EU chief: Russia could be cut off from markets, tech goods
MUNICH — Moscow would have its access to financial markets and high-tech goods limited under Western sanctions being prepared in case Russia attacks Ukraine, a top European Union official said Saturday.
The comments from Ursula von der Leyen, head of the EU’s Executive Commission, came as tensions over Russia’s intentions toward Ukraine intensified. U.S. President Joe Biden said Friday he was convinced” that Russian President Vladimir Putin has decided to invade the neighboring country.
“The Kremlin’s dangerous thinking, which comes straight out of a dark past, may cost Russia a prosperous future,” von der Leyen said during the annual Munich Security Conference, where U.S. Vice President Kamala Harris also spoke.
Von der Leyen said the EU’s executive arm has developed a “robust and comprehensive package” of possible financial sanctions against Russia with the U.S., U.K. and Canada.
“In case that Russia strikes, we will limit the access to financial markets for the Russian economy and (impose) export controls that will stop the possibility for Russia to modernize and diversify its economy,” she added. “And we have a lot of high-tech goods where we have a global dominance, and that are absolutely necessary for Russia and cannot be replaced easily.”
British Prime Minister Boris Johnson said the U.K. was coordinating its sanctions closely with the EU.
“If Russia invades its neighbor, we will sanction Russian individuals and companies of strategic importance to the Russian state and we will make it impossible for them to raise finance on the London capital markets,” he said in Munich. Johnson added that authorities would look for “the ultimate beneficiaries” of Russian-owned companies and entities.
German Chancellor Olaf Scholz said that, during a meeting Tuesday with Putin, he “made clear that any further violation of the territorial integrity of Ukraine will have high costs for Russia, politically, economically and geo-strategically.”
Western leaders so far have not specified what precise Russian action would trigger sanctions. A French official who wasn’t authorized to be publicly named and spoke on condition of anonymity after Biden conferred with several counterparts on Friday said they were talking about an invasion of territory currently under the control of the government in Kyiv.
“It is in the event of an invasion of this territory that … the massive sanctions that we are talking about would be triggered,” the official said.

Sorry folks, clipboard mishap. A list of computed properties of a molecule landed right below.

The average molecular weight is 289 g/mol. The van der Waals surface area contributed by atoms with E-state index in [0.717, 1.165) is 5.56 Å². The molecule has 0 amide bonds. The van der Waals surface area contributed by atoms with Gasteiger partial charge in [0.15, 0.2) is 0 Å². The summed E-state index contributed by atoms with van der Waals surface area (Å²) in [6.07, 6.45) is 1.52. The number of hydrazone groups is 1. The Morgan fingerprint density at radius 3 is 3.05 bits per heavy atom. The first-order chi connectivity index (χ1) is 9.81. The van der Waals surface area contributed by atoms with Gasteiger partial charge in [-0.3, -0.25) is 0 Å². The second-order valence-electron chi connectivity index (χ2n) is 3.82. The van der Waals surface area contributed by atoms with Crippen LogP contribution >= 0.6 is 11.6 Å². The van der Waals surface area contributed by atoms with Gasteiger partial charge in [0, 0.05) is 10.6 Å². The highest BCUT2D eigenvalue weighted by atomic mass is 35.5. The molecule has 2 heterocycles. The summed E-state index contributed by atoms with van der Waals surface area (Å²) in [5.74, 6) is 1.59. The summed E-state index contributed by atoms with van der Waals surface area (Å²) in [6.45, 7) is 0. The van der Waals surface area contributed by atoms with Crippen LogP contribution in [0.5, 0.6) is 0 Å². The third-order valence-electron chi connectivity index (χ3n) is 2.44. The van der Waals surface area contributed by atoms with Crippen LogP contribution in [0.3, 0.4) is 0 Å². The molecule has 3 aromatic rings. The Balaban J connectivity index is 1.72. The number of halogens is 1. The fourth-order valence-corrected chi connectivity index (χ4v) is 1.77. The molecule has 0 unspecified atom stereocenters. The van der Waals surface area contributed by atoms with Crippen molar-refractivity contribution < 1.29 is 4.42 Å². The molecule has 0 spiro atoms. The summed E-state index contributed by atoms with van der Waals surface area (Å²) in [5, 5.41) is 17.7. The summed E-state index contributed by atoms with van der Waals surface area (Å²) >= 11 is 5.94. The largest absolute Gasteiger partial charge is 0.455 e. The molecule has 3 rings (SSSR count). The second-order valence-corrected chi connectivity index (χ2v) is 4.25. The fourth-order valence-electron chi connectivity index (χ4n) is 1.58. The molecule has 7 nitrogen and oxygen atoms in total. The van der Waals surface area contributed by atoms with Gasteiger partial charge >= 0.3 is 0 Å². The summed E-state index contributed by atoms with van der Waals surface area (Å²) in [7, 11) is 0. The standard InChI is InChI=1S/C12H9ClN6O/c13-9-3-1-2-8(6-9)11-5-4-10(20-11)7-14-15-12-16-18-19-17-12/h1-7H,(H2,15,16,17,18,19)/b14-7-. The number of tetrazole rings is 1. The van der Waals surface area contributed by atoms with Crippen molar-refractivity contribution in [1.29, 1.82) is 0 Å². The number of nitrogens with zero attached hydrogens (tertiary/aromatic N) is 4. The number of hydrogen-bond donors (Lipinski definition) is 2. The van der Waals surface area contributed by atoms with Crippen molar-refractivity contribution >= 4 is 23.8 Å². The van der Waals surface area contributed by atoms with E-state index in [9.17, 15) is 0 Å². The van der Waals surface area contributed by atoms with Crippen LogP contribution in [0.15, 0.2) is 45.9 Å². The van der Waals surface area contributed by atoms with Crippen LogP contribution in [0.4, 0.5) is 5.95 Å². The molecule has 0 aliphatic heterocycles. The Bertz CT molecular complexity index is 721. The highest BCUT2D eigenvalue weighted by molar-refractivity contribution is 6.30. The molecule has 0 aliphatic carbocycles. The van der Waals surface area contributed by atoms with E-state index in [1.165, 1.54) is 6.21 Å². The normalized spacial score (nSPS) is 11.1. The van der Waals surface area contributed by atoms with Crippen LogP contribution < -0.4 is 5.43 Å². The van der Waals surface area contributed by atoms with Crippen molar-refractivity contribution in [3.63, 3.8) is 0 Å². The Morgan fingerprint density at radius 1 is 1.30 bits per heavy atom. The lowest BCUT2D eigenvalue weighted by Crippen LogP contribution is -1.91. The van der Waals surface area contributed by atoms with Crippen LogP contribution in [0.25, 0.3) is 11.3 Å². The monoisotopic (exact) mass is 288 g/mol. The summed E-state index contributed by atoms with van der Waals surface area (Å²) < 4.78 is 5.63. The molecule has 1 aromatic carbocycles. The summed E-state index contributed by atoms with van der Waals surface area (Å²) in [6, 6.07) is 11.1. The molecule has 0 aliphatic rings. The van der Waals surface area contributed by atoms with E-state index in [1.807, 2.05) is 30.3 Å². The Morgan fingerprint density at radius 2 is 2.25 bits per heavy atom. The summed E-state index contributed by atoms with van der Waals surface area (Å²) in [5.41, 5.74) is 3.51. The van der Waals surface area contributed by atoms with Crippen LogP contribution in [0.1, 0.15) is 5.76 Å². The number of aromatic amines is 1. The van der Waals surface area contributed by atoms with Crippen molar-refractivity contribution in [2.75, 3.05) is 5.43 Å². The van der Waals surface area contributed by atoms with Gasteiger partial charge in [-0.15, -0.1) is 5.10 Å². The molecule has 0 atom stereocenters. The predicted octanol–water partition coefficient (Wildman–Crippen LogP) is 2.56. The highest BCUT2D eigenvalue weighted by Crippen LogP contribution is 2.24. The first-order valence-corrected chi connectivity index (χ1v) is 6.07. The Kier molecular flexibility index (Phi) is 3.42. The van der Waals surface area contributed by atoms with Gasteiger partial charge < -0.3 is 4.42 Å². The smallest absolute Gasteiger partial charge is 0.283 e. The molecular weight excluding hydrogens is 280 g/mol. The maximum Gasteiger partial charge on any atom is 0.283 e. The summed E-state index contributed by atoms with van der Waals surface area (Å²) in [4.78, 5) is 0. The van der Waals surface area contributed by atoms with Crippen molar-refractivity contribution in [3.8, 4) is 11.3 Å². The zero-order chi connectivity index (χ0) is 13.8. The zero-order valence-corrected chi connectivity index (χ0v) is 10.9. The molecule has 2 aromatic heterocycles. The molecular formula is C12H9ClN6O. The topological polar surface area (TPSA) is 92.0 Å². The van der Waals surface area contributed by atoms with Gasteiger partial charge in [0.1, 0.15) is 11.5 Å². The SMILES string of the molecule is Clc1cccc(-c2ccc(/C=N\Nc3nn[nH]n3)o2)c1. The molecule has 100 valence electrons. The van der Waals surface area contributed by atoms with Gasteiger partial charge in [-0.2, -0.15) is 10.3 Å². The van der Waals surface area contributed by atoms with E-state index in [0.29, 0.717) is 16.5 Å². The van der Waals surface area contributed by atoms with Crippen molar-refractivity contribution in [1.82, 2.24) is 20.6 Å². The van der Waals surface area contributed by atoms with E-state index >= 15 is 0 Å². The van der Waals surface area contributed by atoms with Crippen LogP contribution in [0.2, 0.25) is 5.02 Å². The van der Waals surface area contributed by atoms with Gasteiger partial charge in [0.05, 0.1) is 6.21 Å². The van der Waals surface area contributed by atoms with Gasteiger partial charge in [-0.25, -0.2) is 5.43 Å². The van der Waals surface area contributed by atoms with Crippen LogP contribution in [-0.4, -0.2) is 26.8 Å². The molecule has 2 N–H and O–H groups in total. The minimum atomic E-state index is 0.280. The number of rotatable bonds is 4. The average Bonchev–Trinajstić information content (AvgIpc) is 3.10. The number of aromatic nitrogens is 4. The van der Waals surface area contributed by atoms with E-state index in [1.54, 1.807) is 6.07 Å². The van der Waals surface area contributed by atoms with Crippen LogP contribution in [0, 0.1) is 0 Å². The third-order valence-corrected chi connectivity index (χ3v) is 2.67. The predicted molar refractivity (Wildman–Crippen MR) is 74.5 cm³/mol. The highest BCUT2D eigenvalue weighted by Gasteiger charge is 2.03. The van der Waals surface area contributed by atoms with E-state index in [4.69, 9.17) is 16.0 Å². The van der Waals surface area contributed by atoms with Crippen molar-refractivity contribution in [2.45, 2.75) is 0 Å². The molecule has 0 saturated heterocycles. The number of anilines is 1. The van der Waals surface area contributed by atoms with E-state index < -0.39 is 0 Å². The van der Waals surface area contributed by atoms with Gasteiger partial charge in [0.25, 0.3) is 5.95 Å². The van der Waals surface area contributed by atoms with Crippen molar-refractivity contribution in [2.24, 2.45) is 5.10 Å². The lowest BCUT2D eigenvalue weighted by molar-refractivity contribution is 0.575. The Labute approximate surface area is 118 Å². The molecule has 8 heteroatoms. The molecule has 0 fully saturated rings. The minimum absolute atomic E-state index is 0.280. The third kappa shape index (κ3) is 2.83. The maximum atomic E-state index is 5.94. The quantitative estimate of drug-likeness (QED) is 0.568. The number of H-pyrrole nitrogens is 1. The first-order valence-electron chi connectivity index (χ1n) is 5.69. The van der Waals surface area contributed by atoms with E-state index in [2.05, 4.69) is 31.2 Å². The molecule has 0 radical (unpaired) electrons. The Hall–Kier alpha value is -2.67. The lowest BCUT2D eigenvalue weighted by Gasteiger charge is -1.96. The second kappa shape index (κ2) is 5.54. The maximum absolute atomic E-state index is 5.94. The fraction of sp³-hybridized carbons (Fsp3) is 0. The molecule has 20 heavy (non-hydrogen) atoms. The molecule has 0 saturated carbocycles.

Parts of eastern Ukraine are under the control of pro-Russia separatists who have been fighting Ukrainian forces since 2014, the year Russia that annexed Ukraine’s Crimean Peninsula.
German Foreign Minister Annalena Baerbock, asked what Russian actions would trigger sanctions, didn’t offer any details after a meeting in Munich with her counterparts from the Group of Seven industrial powers and Ukraine.
“A breach of Ukraine’s integrity and sovereignty is a breach of Ukraine’s integrity and sovereignty,” Baerbock said. “You can’t say that one geographical part is a bit more Ukraine and another is a bit less Ukraine.”
She said Western officials have made clear that an actual invasion isn’t the only possible scenario but “are prepared for every situation.” Using a chess analogy, the German minister said: “If you present your next five moves in public, you won’t be particularly successful.”
In Munich with other members of the U.S. Congress, House Speaker Nancy Pelosi said sanctions might include the SWIFT banking system, which could cut Russia off from most international financial transactions.
“That’s still a matter of negotiation,” Pelosi said.
Kicking Russia out of SWIFT would also hurt other economies, including those of the U.S. and key ally Germany.
Asked whether Congress, which is in recess next week, would come back early if Russia invades Ukraine, Pelosi said “the president has the authority to implement those sanctions without the Congress.”
Regardless of what actions Russia takes, Pelosi said there’s a price to pay for what Putin has done already.
“You can’t bully the world and take a walk and you’re off the hook,” she said.
Geir Moulson reported from Berlin. Angela Charlton in Paris and Jill Lawless in London contributed to this report.
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